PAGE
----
Heat up some vegetable oil in a frying pan (or, if you're actually following the recipe, a cast iron casserole dish. But my beloved Le Creuset is in a box in the depths of the garage. So an electric frying pan it was!). Once it's heated, add the onion along with two cloves of garlic, two teaspoons of curry paste, one teaspoon of mustard seeds, a cinnamon stick, a big chunk of ginger, and half a teaspoon of turmeric.

Stir it all up and cook for a few minutes, then add in three curry leaves (there's a third one there, I promise).

Cook for a couple more minutes, then dump in all the vegetables.

Stir them well to coat in the paste, then take a 400mL can of whole peeled tomatoes, blitz the crap out of them in a food processor, then add it into the pan and stir it all together.

Put the lid on, and simmer until the vegetables are soft. Add a can of coconut milk, put the lid back on, and simmer for another ten minutes:

Salt to taste, take out the curry leaves, the cinnamon stick, and the big lump of ginger (small problem: we couldn't find it. It's somewhere in the leftovers...) and serve with steamed rice:

Verdict: It was good. And it was really easy. But considering how many spices went into it, it wasn't all that flavourful. If I were to make it again, I'd probably use a medium or hot curry paste rather than the mild paste I used. Because really, 2 teaspoons isn't all that much in the grand scheme of things! I'd also probably use coconut cream instead of coconut milk for a stronger flavour. And I'd also fry the vegetables for 5 minutes or so before adding in the tomatoes. I think it would let them absorb more of the spices.

According to the recipe, you can use whatever vegetables you have on hand, as long as it includes potato. So it's pretty adaptable!! And, depending on the contents of your curry paste, it's vegan (unless you dump a spoonful of plain yoghurt on the top, like my dad did...)!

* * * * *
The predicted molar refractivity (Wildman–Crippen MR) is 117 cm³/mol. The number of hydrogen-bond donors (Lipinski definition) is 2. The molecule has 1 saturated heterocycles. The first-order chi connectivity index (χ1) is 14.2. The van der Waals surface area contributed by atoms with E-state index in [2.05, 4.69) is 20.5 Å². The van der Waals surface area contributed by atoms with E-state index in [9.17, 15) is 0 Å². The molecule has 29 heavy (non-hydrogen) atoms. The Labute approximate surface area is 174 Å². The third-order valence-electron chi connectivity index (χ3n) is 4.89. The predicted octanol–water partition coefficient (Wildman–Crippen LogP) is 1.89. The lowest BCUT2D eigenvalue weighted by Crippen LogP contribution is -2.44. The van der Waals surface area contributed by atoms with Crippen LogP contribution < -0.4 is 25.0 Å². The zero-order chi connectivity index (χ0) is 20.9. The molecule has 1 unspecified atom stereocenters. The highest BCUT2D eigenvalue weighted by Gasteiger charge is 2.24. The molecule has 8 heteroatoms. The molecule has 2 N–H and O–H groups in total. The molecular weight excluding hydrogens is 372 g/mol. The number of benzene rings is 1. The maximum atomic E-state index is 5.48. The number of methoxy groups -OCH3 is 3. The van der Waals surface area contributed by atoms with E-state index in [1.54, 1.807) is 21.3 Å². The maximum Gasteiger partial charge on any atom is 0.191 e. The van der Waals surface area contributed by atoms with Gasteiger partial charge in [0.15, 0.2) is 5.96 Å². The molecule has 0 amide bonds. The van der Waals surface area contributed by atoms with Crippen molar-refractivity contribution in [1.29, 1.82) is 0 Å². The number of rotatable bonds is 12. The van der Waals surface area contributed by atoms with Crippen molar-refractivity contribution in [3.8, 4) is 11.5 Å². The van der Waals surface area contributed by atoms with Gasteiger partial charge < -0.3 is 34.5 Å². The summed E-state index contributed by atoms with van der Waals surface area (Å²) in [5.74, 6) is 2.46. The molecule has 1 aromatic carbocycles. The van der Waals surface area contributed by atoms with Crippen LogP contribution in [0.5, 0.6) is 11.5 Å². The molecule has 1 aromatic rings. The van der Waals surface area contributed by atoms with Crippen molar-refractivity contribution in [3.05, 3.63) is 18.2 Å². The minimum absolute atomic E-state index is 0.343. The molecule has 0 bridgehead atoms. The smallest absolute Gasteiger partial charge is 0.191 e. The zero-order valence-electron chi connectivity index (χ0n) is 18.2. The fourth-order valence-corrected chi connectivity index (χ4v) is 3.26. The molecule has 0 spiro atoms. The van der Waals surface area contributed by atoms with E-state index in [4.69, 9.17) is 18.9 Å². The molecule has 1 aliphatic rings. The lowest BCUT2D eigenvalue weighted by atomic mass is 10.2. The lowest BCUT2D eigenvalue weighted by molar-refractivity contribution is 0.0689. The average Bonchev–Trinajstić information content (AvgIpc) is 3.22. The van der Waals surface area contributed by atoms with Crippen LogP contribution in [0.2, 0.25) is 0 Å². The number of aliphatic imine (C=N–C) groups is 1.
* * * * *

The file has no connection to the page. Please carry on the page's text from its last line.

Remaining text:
Do you have a go-to curry recipe (one that doesn't involve a jar of sauce from the supermarket!)??

K xx

Friday, June 22, 2012

Ancient History, Volume XVII

If you missed the last post in this series, you should probably go read it. Because Day 3 of the Inca Trail won't make a whole lot of sense if you haven't read about Day 2. Just sayin'...

Day 3 started much like Day 2 - coca leaf tea in the tent at 6am, and me attempting to convey that the smell of it was making me gag, so could they pretty please take it away now? Day 3 also started with the liberal application of Dencorub in an attempt to make my legs actually work. This had the downside of meaning that I spent the day smelling like an arthritic old lady. On the UPSIDE, it masked the fact that I'd hiked about 25 kilometres in the past 56 hours, and hadn't showered in that time...
The less than spectacular view from our tent. Those tufts of grass in the front?
That was a ledge. It was really fun trying to get out of the tent without falling off.

Breakfast was at 6.30, and we were back on the trail by just after 7am. We were heading for the second main pass, which was thankfully not a millionty kilometres uphill, like Dead Woman's Pass on Day 2. At about 7.30, we overtook the Watermelons. They'd been made to start walking at 4am again. Can we all just stop and marvel at the fact that within 25 minutes, we overtook the people who'd been walking for nearly 3.5 HOURS????? Yeah. That happened...

About half way up the pass, we came to an archaeological site. It wasn't the most fascinating of locations, but it was conveniently located at the "If I have to walk one more step, I will cry/scream/collapse" point, so the half hour break there to explore was much appreciated!
I may have gotten all "The canyon of the crescent moon"-y when I saw the shape of this.